John Lewis, the UK department store chain, has created a very cute Christmas TV ad that continues its tactic of playing on people's heart strings to rise above the yuletide shopping onslaught. My attention was drawn to the commercial by a Telegraph journalist I follow on Twitter who added that even his hardened hack colleagues had been moved to tears. How could I not take a peek? So over I went to YouTube to watch the ad (two hundred and fifty thousand views and climbing) and to see if I could pass the dry lacriminal test. (I couldn’t, no one can). @hwallop also noted that the first showing of the ad would be on the following Saturday night during X-Factor, and indeed I glimpsed it for a nanosecond as I steamed through one of the show’s giant ad breaks at 60x normal speed. Now I recognise that my own media consumption habits aren’t a perfect microcosm for the country at large. Not everyone will be guided by Twitter to the degree that I am. However, I am a John Lewis customer (who isn’t?) and I suspect that as Web TV grows in the UK, my own experience of the ad will become more normal, not less. Web TV I hear you cry!? But YouTube isn’t Web TV. It’s YouTube - where dogs skateboard and babies giggle. Well not anymore it isn't. Sharp-eyed VC Mark Suster spotted that...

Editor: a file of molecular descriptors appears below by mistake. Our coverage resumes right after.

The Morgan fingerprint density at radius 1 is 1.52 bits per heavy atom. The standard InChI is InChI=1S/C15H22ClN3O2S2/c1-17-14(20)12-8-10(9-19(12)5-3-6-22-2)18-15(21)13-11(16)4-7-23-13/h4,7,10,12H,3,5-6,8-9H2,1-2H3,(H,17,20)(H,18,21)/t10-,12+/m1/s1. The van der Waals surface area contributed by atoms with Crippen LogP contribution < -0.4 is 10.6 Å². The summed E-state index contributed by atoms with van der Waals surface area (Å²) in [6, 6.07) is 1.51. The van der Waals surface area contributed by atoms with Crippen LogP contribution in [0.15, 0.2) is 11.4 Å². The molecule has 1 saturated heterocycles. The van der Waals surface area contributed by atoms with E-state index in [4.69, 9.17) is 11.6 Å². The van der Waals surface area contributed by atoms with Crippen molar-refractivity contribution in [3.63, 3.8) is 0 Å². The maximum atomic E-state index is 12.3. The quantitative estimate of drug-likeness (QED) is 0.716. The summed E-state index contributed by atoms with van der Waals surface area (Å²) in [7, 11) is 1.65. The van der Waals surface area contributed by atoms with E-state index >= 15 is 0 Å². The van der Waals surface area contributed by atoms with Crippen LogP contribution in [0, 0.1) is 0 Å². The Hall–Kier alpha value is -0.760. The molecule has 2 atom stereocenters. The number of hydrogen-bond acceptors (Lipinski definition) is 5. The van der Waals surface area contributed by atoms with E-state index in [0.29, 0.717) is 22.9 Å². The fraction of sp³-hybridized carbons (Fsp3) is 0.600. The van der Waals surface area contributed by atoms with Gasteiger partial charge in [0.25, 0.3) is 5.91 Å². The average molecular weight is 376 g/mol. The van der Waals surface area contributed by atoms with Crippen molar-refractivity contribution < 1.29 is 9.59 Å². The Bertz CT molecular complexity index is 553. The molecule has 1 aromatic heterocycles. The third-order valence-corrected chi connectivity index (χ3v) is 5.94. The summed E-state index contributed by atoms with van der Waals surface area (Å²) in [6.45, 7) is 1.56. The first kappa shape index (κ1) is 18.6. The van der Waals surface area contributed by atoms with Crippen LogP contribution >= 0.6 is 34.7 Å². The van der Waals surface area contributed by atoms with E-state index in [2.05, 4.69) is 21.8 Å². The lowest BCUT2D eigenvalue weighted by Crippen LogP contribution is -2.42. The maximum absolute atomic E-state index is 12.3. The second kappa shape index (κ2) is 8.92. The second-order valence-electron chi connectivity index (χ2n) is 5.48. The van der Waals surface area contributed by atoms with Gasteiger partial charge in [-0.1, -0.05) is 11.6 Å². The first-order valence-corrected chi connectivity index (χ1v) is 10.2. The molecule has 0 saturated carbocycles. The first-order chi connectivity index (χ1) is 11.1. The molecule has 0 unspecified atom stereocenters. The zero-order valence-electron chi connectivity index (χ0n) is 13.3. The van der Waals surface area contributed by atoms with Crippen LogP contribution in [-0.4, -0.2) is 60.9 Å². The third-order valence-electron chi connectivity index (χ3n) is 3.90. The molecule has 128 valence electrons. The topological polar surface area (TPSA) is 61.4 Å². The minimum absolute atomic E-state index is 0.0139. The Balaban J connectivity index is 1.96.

...the YouTube logo changed recently and the dropping of the famous ‘Broadcast Yourself’ tagline is a big clue as to where it's headed. In short, Google’s vast video channel is becoming a professional broadcasting service. Indeed, with cash-to-burn, Mountain View has just spent $100m on original programming in the US to create one hundred new channels. Messrs Brin & Page are also trialling live formats and even sports rights; supposedly the last bastions of proper, 'grown-up' broadcasters. All of which will go some way to remedy the achilles heel of Google TV's first outing ie no one would give it any content
That's not to say that regular mainstream TV is about to disappear. In networked media, progress is rarely binary (ironically). However, the range of televisual choice looks set to explode as technology super-predators try to disrupt the cable TV industry by unbundling the five hundred channel packages that have kept the cash pumps primed for so long. Just as happened in the music industry (RIP) when Steve Jobs spotted that people were fed up with the CD album format.
Furthemore, this isn’t just a US market matter. Ofcom’s communications report in August of this year reported that one million connected TVs were sold in the UK last year, and any pre-Christmas trip to the electronics aisle will show you that ‘connected’ is soon going to be the only televisual option.